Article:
The two, of course, are not mutually exclusive. While Morsi has spoken of a need to restore a battered Egyptian economy, neither he nor anyone else has been better able to provide stability or bread than the military was when it was running Egypt from February 2011 until June of this year.
On one level, they can be forgiven. The past year has seen certain post-Mubarak assumptions (or hopes) seriously ruptured. A popular Egyptian view of the military as protector of the nation was eroded. In February, more than 70 people died following a soccer match in Port Said at which security, the responsibility of the army, was conspicuous by its absence.
There was an elected parliament, one packed with Islamists, the results of which were later annulled. There was a presidential election that pitted President Morsi against former Mubarak Prime Minister Ahmed Shafiq that saw Morsi walk off with the spoils. Neither option was enticing to Egypt's young revolutionaries, and in Morsi's victory – which was made possible by the Brotherhood breaking a promise not to run a candidate for president – there was evidence that the Islamist movement could not be taken at its word.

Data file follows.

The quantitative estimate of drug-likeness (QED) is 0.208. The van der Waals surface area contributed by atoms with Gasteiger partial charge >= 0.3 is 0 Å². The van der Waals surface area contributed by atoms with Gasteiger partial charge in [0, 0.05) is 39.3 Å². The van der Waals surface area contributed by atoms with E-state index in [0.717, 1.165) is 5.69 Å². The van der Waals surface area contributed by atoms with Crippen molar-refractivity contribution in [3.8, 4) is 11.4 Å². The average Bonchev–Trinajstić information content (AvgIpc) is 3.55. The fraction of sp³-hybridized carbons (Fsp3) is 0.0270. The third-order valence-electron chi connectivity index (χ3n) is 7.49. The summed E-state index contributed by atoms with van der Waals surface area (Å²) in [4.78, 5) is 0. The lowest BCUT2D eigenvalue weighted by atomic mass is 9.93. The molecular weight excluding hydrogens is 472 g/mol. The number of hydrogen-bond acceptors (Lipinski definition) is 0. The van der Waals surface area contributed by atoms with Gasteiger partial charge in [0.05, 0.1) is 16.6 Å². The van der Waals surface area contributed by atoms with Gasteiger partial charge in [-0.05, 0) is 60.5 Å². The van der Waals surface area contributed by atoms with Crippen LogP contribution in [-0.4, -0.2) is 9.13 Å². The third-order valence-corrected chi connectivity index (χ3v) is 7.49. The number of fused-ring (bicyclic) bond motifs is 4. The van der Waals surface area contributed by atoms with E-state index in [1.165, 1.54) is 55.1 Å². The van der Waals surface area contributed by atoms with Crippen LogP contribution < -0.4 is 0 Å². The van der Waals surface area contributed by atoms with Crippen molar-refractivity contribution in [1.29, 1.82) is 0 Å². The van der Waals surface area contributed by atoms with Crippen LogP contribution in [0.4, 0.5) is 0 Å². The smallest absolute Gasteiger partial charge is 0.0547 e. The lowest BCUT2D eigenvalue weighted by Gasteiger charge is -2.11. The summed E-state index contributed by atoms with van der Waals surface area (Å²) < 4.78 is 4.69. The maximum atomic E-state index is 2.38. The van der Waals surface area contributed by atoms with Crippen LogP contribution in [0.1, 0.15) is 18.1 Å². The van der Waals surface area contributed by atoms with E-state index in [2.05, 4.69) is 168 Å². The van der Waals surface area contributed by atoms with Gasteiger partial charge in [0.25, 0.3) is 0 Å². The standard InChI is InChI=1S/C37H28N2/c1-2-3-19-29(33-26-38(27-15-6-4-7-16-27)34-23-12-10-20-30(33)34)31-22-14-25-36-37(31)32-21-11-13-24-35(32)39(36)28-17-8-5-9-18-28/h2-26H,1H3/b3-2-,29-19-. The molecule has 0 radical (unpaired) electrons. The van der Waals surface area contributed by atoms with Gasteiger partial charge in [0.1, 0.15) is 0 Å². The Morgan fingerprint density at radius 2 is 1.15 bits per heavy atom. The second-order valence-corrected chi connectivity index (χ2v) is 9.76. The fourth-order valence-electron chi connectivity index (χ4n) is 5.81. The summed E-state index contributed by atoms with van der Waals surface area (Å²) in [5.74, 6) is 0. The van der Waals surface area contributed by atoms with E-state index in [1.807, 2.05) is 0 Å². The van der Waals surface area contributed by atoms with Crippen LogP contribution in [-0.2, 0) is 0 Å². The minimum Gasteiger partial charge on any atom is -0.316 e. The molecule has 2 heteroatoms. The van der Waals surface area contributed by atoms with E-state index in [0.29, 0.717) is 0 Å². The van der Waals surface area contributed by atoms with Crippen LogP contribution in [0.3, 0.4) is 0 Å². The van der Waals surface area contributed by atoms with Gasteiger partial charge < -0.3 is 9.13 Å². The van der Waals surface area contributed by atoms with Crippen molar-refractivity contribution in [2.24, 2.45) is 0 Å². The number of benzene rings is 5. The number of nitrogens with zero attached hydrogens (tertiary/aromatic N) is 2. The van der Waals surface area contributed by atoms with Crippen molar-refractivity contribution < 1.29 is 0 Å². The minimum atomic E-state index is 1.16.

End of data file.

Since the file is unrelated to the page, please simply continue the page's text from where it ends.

And, of course, there were clashes between protesters at Tahrir and at the presidential palace in Cairo, in the industrial towns of the Nile Delta, and once again in Port Said, along the country's economically vital Suez Canal. The constitution, which Egyptians were promised would be written by a truly representative body, was rushed through by Morsi and his allies over serious opposition towards the end of the year. When it came time for Egyptians to vote on it, it passed – but with less than 40 percent of the Egyptian electorate participating, many voters having lost hope that the political process was going to deliver anything of any tangible value to them or their families.